This is How You Make an Arctic Commitment
Last week, members of the Clean Arctic Alliance team travelled to the annual Arctic Frontiers conference, in the northern Norwegian city of Tromsø. We were there to launch the Arctic Commitment, in partnership with Arctic expedition cruise operator Hurtigruten.
The Arctic Commitment is a challenge to businesses and other organisations, calling on them to not only join us, but help create a groundswell of support for an International Maritime Organization (IMO) phase-out of the use of heavy fuel oil (HFO) from Arctic shipping by 2020.
Heavy fuel oil is a viscous fossil fuel used to power ships and deliver goods all over the world. As the dirtiest and most polluting of fuels, HFO is problematic wherever it is used, but if it is spilled in colder regions, such as Arctic waters, it breaks down slowly risking devastation to local livelihoods and ecosystems.
The burning of HFO as ship fuel also produces harmful and significantly high emissions of air pollutants, including sulphur oxide, nitrogen oxide, particulate matter, and black carbon (BC). When emissions from HFO are deposited on Arctic snow or ice, the climate warming effect from the black carbon is at least three times more than when emitted over open ocean – leading to even more accelerated melt.
But back to Tromsø, 350km north of the Arctic Circle. As we prepared our Arctic Frontiers side event, it was clear that we were competing for attention amongst the other events taking place across town this week. And then there was the weather – in a matter of a day, the idyllic subzero snow-covered streets had given way to soggy maritime deluges, and slippery pavements and strong winds. We needn’t have worried; as the event drew closer, our event space began to fill up, and extraordinary signs of enthusiastic interest began to reach us.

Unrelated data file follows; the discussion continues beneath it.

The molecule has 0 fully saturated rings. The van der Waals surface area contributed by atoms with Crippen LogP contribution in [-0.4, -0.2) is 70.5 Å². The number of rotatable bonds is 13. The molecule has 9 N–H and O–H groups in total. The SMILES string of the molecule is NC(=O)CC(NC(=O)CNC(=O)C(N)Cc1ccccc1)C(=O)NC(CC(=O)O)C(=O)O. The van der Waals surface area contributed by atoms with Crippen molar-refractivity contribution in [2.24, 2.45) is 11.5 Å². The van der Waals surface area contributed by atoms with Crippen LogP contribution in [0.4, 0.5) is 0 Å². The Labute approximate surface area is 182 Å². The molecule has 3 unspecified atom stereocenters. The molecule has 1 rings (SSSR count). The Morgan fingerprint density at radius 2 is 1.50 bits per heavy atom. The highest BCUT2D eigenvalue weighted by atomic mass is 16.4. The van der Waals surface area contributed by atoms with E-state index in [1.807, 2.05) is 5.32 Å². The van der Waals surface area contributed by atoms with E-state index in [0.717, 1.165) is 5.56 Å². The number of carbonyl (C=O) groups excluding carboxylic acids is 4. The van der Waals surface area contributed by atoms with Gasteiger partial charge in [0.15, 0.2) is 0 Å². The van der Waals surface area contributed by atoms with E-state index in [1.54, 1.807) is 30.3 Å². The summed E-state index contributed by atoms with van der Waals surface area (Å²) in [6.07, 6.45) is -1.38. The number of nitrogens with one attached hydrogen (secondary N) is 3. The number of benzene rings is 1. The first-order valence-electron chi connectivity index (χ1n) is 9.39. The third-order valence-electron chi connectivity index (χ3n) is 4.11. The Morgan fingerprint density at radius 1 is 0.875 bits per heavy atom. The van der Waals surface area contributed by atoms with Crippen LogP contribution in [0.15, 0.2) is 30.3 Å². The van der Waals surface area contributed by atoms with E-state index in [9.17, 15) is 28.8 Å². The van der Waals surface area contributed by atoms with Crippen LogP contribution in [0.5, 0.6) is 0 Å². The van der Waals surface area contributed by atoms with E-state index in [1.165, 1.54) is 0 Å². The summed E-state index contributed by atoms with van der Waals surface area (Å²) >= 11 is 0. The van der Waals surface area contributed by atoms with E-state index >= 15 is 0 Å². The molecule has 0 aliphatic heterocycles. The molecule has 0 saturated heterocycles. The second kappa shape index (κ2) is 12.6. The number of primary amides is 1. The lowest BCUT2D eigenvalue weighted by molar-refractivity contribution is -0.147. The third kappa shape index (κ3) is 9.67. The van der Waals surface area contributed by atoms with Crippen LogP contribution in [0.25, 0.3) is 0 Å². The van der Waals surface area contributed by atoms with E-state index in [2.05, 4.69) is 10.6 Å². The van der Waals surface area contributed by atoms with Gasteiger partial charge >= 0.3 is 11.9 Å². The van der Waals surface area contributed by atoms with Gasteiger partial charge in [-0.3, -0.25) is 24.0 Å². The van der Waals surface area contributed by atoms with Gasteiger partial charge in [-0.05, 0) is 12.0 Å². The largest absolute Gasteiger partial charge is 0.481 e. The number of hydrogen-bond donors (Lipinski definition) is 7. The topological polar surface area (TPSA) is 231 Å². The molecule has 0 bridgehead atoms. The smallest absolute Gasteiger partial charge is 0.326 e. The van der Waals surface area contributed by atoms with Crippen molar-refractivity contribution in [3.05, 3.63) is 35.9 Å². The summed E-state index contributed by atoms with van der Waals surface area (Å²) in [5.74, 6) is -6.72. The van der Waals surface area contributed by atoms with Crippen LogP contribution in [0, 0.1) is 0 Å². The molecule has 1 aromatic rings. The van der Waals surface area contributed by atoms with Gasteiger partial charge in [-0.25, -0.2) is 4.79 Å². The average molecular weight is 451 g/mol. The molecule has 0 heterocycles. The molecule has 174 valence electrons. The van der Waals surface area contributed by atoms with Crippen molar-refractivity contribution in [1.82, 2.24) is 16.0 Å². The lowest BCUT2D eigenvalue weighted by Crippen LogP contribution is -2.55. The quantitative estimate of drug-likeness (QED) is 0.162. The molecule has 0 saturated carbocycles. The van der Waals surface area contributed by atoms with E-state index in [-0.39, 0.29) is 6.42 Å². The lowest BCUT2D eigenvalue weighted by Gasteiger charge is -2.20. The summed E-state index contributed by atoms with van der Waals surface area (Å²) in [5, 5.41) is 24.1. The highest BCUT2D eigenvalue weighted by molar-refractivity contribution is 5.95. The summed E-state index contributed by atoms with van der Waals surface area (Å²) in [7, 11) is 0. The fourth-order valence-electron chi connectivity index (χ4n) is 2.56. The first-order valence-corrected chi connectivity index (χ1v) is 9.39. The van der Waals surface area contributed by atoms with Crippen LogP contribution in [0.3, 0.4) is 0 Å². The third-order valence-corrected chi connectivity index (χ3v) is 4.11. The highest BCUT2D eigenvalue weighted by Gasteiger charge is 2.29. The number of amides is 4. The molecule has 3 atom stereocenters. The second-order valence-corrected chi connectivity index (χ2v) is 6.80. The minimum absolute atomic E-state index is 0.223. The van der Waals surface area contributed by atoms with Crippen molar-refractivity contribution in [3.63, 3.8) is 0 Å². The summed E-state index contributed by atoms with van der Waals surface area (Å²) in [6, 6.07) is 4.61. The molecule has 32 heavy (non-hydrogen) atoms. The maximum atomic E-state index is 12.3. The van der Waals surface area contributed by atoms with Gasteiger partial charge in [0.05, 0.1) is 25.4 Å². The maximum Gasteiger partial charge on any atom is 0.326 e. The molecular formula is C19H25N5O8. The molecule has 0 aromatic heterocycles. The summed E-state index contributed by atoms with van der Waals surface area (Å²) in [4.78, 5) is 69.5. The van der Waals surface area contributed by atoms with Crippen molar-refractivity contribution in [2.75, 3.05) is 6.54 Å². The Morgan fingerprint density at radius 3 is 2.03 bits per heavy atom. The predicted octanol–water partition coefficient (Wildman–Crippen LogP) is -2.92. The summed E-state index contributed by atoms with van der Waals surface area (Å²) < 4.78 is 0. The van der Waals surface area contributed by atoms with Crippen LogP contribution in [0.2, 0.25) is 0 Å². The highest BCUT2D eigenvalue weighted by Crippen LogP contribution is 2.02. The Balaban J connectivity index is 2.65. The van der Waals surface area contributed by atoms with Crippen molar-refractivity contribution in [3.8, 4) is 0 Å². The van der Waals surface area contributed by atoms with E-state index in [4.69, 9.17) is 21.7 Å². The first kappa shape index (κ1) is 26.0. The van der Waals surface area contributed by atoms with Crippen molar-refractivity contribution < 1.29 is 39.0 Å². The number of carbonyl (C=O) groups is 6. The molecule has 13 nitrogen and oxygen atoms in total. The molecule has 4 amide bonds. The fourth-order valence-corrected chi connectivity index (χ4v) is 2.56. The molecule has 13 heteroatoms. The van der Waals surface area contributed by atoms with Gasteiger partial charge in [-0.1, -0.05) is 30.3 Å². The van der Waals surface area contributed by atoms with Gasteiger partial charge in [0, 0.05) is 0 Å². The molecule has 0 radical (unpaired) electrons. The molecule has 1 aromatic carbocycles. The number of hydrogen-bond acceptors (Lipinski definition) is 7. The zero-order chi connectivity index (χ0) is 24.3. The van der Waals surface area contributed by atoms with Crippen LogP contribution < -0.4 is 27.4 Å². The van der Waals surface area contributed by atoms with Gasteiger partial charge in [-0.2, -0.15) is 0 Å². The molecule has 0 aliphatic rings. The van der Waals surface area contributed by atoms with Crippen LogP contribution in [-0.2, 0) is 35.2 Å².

Hurtigruten’s CEO, the dynamic Daniel Skjeldam, was ready to sign the commitment, along with Sian Prior of the Clean Arctic Alliance, which represents 15 organisations:
Alaska Wilderness League, Bellona, Clean Air Task Force, Danish Ecological Council, Environmental Investigation Agency, European Climate Foundation, Friends of the Earth US, Greenpeace, Icelandic Nature Conservation Association, Nature And Biodiversity Conservation Union, Ocean Conservancy, Pacific Environment, Seas At Risk, Transport & Environment and WWF.
But during the days and in even the final hours before the launch, other companies, organisations and individuals came forward to lend their voice, including UNEP Patron of the Oceans Lewis Pugh, explorer and maker of the documentary Seablind, Bernice Notenboom, Oceana, Eyak Preservation Council, Defenders of Wildlife, Audobon Alaska, International Cryosphere Climate Initiative and Native Land Conservancy. The movement was growing, and we hadn’t even started.
As the event kicked off, we had Hallstein Havåg, Director of Policy and Research of Bellona discuss the current situation with Arctic shipping, where it’s going and the risks this brings. Daniel Skjeldam, CEO, Norwegian expedition cruise line Hurtigruten talked about why his expedition cruise ship company doesn’t use HFO – and the role that the shipping industry must play to end the use of HFO. Tor Christian Sletner of the Norwegian Shipowners Association told us about the challenges of moving his membership away from fossil fuels. Bernice Notenboom explored the environmental price of mass consumerism and Christoph Wolff, Managing Director of the European Climate Foundation talked about future solutions for the Arctic shipping industry.